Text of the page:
So when a young woman I mentor asked if she could come over and talk to us about how John has navigated the crises and criticism of leadership with a “non-anxious presence” and how I have achieved the victory of not, you know…killing, any of those critics, we said, “of course!”
John’s temperament just naturally sets him up better for criticism, but he also has a lot of wisdom to share and I have a lot to learn. Our conversation made me reflect on some of the lessons
I’ve learned I am trying to learn about dealing with criticism.
Here are a few:
1. Buy yourself time. When someone attacks, say: “I need some time to process and pray about this in order to give you my best response and not my first reaction.” Along those same lines, never fight through email (yep, I’ve learned this the hard way).
2. Reflect and Process. Ask: What was the situation? What emotions did I experience? What judgments did I infer? What is true?
3. Inquire for better understanding. My default mode is to jump to the worst possible interpretation: “You are a terrible, worthless wormy failure of a human being.” It might be wise to ask if there’s a bit more nuance they’d like me to hear. Or there may be context neither of us fully understand before we talk further.
4. Take responsibility. Acknowledge your weaknesses and failures. Own your part in any problem. This will defuse criticism quicker than anything else. Keep a humble spirit.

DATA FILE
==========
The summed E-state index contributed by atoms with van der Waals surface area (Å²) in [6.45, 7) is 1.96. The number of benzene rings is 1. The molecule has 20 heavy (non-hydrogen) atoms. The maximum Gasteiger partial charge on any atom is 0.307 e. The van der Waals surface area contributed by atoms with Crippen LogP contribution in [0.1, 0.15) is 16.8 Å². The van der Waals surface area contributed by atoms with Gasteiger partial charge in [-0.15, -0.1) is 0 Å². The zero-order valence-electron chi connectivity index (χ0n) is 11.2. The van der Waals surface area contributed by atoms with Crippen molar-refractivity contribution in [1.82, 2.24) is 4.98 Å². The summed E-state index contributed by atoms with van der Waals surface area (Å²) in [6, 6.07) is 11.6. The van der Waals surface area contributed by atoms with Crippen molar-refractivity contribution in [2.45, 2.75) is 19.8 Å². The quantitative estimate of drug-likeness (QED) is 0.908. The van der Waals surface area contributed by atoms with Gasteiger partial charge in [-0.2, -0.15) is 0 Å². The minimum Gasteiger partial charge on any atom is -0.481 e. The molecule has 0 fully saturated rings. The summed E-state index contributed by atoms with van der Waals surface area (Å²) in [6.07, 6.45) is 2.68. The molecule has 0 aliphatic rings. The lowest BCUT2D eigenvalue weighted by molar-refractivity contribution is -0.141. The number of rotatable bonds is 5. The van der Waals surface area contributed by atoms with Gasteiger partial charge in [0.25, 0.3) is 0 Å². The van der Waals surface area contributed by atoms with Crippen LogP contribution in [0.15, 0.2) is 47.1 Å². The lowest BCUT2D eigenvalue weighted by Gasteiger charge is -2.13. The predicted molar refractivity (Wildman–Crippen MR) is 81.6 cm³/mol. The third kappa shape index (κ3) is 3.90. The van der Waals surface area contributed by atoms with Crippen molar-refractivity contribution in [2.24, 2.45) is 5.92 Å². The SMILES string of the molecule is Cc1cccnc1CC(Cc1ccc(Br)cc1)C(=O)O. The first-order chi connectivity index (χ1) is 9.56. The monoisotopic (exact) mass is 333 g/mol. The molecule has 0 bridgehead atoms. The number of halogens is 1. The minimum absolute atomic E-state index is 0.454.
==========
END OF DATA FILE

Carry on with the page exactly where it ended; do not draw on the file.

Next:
5. Consider the source! Mark Batterson reminds me: “An insult from a fool is actually a compliment and a compliment from a fool is actually an insult.” Listen to the people who know you and love you. Make sure you have people in your life that can speak truth and hold you accountable.
6. Filter criticism. Erwin McManus says this: “Don’t let an arrow of criticism pierce your heart unless it passes through the filter of Scripture.” If criticism passes the biblical filter, then you better repent. If it doesn’t pass the filter test, then ignore it. Either way, make sure your heart stays soft.
Here’s the thing, though. All of these are strategies, but the root issue with criticism is identity. When we feel the ding of critique it’s often because we’re trying to protect our false self. It is only as we are confident of our true identity as “beloved child of God” that we will have a non-anxious presence, knowing that we have nothing to prove and nothing to lose.
What have you learned about handling criticism?